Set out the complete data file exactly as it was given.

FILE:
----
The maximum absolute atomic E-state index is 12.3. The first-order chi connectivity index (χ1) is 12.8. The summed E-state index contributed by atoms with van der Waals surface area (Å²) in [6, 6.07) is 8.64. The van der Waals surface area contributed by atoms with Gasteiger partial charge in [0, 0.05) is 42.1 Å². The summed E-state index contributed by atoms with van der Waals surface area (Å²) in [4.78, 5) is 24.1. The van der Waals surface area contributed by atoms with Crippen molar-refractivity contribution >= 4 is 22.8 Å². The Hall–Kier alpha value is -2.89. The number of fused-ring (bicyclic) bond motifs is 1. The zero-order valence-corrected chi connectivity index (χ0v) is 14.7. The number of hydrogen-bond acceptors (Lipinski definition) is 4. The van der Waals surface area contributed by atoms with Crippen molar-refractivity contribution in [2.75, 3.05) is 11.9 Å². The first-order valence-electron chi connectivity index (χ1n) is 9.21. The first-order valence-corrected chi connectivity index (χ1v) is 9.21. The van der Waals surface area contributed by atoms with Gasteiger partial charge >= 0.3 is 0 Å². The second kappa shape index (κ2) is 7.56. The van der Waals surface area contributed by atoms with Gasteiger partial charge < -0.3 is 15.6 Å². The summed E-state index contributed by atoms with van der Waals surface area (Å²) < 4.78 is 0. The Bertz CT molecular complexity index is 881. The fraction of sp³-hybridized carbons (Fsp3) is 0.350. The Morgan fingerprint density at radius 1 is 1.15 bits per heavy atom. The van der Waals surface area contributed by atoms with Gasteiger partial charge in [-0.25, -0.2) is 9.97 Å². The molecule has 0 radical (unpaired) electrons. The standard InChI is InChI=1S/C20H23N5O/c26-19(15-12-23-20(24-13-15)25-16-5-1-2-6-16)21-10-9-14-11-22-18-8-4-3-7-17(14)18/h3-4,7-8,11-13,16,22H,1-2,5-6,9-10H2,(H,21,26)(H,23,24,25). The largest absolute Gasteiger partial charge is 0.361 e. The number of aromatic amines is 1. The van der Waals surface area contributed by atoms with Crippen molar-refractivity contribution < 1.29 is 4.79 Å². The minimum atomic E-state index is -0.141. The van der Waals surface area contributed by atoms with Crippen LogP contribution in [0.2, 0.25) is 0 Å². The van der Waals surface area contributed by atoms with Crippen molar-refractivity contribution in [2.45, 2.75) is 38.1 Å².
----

The maximum absolute atomic E-state index is 12.3. The first-order chi connectivity index (χ1) is 12.8. The summed E-state index contributed by atoms with van der Waals surface area (Å²) in [6, 6.07) is 8.64. The van der Waals surface area contributed by atoms with Gasteiger partial charge in [0, 0.05) is 42.1 Å². The summed E-state index contributed by atoms with van der Waals surface area (Å²) in [4.78, 5) is 24.1. The van der Waals surface area contributed by atoms with Crippen molar-refractivity contribution >= 4 is 22.8 Å². The Hall–Kier alpha value is -2.89. The number of fused-ring (bicyclic) bond motifs is 1. The zero-order valence-corrected chi connectivity index (χ0v) is 14.7. The number of hydrogen-bond acceptors (Lipinski definition) is 4. The van der Waals surface area contributed by atoms with Crippen molar-refractivity contribution in [2.75, 3.05) is 11.9 Å². The first-order valence-electron chi connectivity index (χ1n) is 9.21. The first-order valence-corrected chi connectivity index (χ1v) is 9.21. The van der Waals surface area contributed by atoms with Gasteiger partial charge >= 0.3 is 0 Å². The second kappa shape index (κ2) is 7.56. The van der Waals surface area contributed by atoms with Gasteiger partial charge < -0.3 is 15.6 Å². The summed E-state index contributed by atoms with van der Waals surface area (Å²) < 4.78 is 0. The Bertz CT molecular complexity index is 881. The fraction of sp³-hybridized carbons (Fsp3) is 0.350. The Morgan fingerprint density at radius 1 is 1.15 bits per heavy atom. The van der Waals surface area contributed by atoms with Gasteiger partial charge in [-0.25, -0.2) is 9.97 Å². The molecule has 0 radical (unpaired) electrons. The standard InChI is InChI=1S/C20H23N5O/c26-19(15-12-23-20(24-13-15)25-16-5-1-2-6-16)21-10-9-14-11-22-18-8-4-3-7-17(14)18/h3-4,7-8,11-13,16,22H,1-2,5-6,9-10H2,(H,21,26)(H,23,24,25). The largest absolute Gasteiger partial charge is 0.361 e. The number of aromatic amines is 1. The van der Waals surface area contributed by atoms with Crippen molar-refractivity contribution < 1.29 is 4.79 Å². The minimum atomic E-state index is -0.141. The van der Waals surface area contributed by atoms with Crippen LogP contribution in [0.2, 0.25) is 0 Å². The van der Waals surface area contributed by atoms with Crippen molar-refractivity contribution in [2.45, 2.75) is 38.1 Å².